Earning Passive Income Through Multifamily Real Estate Investing

Are you someone who is asking “How can I buy my first investment property?”  Do you want to learn about getting started in real estate investing to build passive income through multifamily real estate?  During this podcast, we discuss and refute the three main objections to investing in the California real estate market and explain why none of them should deter an investor.

The top objections to California real estate that we counter are:

  1. High barriers to entry
  2. Low cap rates
  3. Properties are too expensive

Kyle Mitchell:
Today we’re going to talk about California real estate, specifically SoCal real estate. Let’s start by giving a synopsis and your opinion on how the California real estate market is currently performing.

Juan Hiuzar:
It was interesting, this year values were supposed to go up by four and a half percent, and then COVID hits, right?  We’re thinking, “Geez, this is the worst.

We’re in a recession, so values are going to drop, right?”  That’s not correct, big financial institutions such as Goldman Sachs, Wells Fargo, and JP Morgan are projecting that it’s actually going to increase by three percent.  Even when you hit us with the worst possible situation of high unemployment and the recession, the real estate market is still going up.  A lot of our clients are calling me saying, “Hey Juan, we’re looking for the best deals.

Clearly sellers are desperate.” To which I reply, why would they be desperate? They have tenants in place who are paying rent.  Yes, they’ve changed the laws, and it’s getting a little tougher, but there are no desperate sellers because loans aren’t coming due.   People are just hanging tight, and what we’re seeing is less sales because sellers are thinking, “With all this going on, I don’t want to have to sell at a discount.”  To which I reply, it doesn’t mean you have to sell at a discount, in fact, we’ve been able to successfully list and sell properties at market value.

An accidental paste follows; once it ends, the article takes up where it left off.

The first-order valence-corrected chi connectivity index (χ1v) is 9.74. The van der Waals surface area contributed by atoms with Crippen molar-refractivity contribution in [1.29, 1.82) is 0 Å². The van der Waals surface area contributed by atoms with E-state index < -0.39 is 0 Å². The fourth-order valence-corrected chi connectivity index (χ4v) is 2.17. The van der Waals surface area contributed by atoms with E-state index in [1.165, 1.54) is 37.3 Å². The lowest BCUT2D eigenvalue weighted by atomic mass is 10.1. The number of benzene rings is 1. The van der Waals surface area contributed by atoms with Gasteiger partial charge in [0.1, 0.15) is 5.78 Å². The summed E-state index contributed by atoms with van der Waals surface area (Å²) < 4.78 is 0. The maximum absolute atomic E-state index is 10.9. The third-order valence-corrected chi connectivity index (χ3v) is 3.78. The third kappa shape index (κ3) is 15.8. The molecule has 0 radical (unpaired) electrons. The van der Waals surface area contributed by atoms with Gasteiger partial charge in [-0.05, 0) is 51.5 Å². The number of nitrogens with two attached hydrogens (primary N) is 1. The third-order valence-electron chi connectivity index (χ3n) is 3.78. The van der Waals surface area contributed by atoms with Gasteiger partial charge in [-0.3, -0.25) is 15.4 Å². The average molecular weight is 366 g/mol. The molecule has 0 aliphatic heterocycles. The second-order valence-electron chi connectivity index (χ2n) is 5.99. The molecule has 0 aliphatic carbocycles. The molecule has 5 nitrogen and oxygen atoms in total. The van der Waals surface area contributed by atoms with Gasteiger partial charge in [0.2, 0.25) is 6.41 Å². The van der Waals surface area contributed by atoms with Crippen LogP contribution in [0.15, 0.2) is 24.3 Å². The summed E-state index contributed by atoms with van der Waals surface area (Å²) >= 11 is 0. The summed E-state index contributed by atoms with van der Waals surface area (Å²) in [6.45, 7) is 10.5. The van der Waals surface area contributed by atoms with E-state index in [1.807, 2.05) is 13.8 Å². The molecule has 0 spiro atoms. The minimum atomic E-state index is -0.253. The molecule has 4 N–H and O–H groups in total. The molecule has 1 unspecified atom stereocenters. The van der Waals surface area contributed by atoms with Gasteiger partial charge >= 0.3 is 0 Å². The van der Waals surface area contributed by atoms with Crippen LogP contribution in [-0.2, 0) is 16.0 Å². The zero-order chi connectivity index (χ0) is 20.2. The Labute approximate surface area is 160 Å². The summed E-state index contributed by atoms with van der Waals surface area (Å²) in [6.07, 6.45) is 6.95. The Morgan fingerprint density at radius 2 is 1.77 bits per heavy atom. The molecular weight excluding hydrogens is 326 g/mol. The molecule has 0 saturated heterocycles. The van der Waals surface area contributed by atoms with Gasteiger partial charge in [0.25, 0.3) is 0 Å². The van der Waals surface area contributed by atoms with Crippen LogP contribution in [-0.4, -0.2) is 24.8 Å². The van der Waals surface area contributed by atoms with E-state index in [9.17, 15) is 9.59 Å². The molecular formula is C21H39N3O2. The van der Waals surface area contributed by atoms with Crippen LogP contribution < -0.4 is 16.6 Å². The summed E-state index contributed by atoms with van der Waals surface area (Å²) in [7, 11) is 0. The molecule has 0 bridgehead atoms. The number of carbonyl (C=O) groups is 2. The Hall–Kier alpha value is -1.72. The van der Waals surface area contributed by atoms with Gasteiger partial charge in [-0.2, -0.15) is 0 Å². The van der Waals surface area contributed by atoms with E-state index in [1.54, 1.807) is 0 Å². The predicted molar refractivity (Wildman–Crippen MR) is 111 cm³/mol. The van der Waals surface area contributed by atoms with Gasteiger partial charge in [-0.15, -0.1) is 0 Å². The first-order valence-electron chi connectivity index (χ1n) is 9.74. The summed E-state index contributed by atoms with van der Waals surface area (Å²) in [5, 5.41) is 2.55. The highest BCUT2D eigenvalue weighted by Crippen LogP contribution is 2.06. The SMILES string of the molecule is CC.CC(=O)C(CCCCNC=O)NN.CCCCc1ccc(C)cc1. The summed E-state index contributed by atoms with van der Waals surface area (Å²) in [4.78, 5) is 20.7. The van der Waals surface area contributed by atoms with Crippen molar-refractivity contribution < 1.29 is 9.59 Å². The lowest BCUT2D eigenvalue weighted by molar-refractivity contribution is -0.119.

What’s happening now above the four-unit market is that underwriting has gotten really strict.  Now as a buyer, you have to come in with even more down making it a bit more difficult.  The current benefit though is that interest rates are still good.  As we get further and further and further along, we’re not seeing a discount on the price of the property, so buyers start thinking, “Okay, let’s just go buy the best thing that’s out there.”

Kyle Mitchell:
Yeah, I think the discount is in the interest rates right now.  They’re down 100-120 basis points to where they were three or four months ago.  Sure, you’re not buying on a higher cap rate, but you’re still getting a discount through that interest rate which is still a great buy-in if you’re a long-term holder. 

Juan Huizar:
I love what you just said. Yes, the discount is in the interest rate, and a lot of times I tell our clients, “Don’t focus on the purchase price, as that’s not what we’re signing up for.  We’re signing up for the payment.”  That’s it, I don’t need further analysis.  Believe me, we could go deep into numbers, but we don’t have to do that.